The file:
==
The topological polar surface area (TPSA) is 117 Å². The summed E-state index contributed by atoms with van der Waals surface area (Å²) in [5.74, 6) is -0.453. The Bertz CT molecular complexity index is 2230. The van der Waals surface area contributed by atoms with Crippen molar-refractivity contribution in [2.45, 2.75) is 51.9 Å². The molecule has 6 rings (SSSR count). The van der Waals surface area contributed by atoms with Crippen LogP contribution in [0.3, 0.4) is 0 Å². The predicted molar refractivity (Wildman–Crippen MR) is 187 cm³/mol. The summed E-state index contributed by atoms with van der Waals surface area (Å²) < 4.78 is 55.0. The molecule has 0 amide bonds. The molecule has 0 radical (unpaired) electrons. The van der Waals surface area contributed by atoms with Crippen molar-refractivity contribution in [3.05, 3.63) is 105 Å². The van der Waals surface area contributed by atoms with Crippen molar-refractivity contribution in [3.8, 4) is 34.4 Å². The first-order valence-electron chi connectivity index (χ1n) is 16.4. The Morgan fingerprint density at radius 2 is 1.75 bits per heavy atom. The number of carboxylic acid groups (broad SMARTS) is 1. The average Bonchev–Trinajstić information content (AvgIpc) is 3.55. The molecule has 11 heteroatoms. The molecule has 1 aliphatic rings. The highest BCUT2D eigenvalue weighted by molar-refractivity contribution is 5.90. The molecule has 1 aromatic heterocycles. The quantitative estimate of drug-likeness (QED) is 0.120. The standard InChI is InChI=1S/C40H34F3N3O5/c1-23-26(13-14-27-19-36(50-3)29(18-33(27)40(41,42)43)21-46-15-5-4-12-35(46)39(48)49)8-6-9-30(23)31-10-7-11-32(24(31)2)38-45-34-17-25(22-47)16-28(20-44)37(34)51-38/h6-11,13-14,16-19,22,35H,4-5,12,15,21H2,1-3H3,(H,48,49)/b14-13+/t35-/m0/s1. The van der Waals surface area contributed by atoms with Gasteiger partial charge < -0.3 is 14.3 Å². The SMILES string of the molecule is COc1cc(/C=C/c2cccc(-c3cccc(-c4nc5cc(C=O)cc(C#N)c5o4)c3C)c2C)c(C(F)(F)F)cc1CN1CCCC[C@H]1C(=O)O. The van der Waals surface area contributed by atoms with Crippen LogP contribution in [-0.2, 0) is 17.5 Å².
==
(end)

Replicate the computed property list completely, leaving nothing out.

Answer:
The topological polar surface area (TPSA) is 117 Å². The summed E-state index contributed by atoms with van der Waals surface area (Å²) in [5.74, 6) is -0.453. The Bertz CT molecular complexity index is 2230. The van der Waals surface area contributed by atoms with Crippen molar-refractivity contribution in [2.45, 2.75) is 51.9 Å². The molecule has 6 rings (SSSR count). The van der Waals surface area contributed by atoms with Crippen LogP contribution in [0.3, 0.4) is 0 Å². The predicted molar refractivity (Wildman–Crippen MR) is 187 cm³/mol. The summed E-state index contributed by atoms with van der Waals surface area (Å²) < 4.78 is 55.0. The molecule has 0 amide bonds. The molecule has 0 radical (unpaired) electrons. The van der Waals surface area contributed by atoms with Crippen molar-refractivity contribution in [3.05, 3.63) is 105 Å². The van der Waals surface area contributed by atoms with Crippen molar-refractivity contribution in [3.8, 4) is 34.4 Å². The first-order valence-electron chi connectivity index (χ1n) is 16.4. The Morgan fingerprint density at radius 2 is 1.75 bits per heavy atom. The number of carboxylic acid groups (broad SMARTS) is 1. The average Bonchev–Trinajstić information content (AvgIpc) is 3.55. The molecule has 11 heteroatoms. The molecule has 1 aliphatic rings. The highest BCUT2D eigenvalue weighted by molar-refractivity contribution is 5.90. The molecule has 1 aromatic heterocycles. The quantitative estimate of drug-likeness (QED) is 0.120. The standard InChI is InChI=1S/C40H34F3N3O5/c1-23-26(13-14-27-19-36(50-3)29(18-33(27)40(41,42)43)21-46-15-5-4-12-35(46)39(48)49)8-6-9-30(23)31-10-7-11-32(24(31)2)38-45-34-17-25(22-47)16-28(20-44)37(34)51-38/h6-11,13-14,16-19,22,35H,4-5,12,15,21H2,1-3H3,(H,48,49)/b14-13+/t35-/m0/s1. The van der Waals surface area contributed by atoms with Gasteiger partial charge < -0.3 is 14.3 Å². The SMILES string of the molecule is COc1cc(/C=C/c2cccc(-c3cccc(-c4nc5cc(C=O)cc(C#N)c5o4)c3C)c2C)c(C(F)(F)F)cc1CN1CCCC[C@H]1C(=O)O. The van der Waals surface area contributed by atoms with Crippen LogP contribution in [-0.2, 0) is 17.5 Å².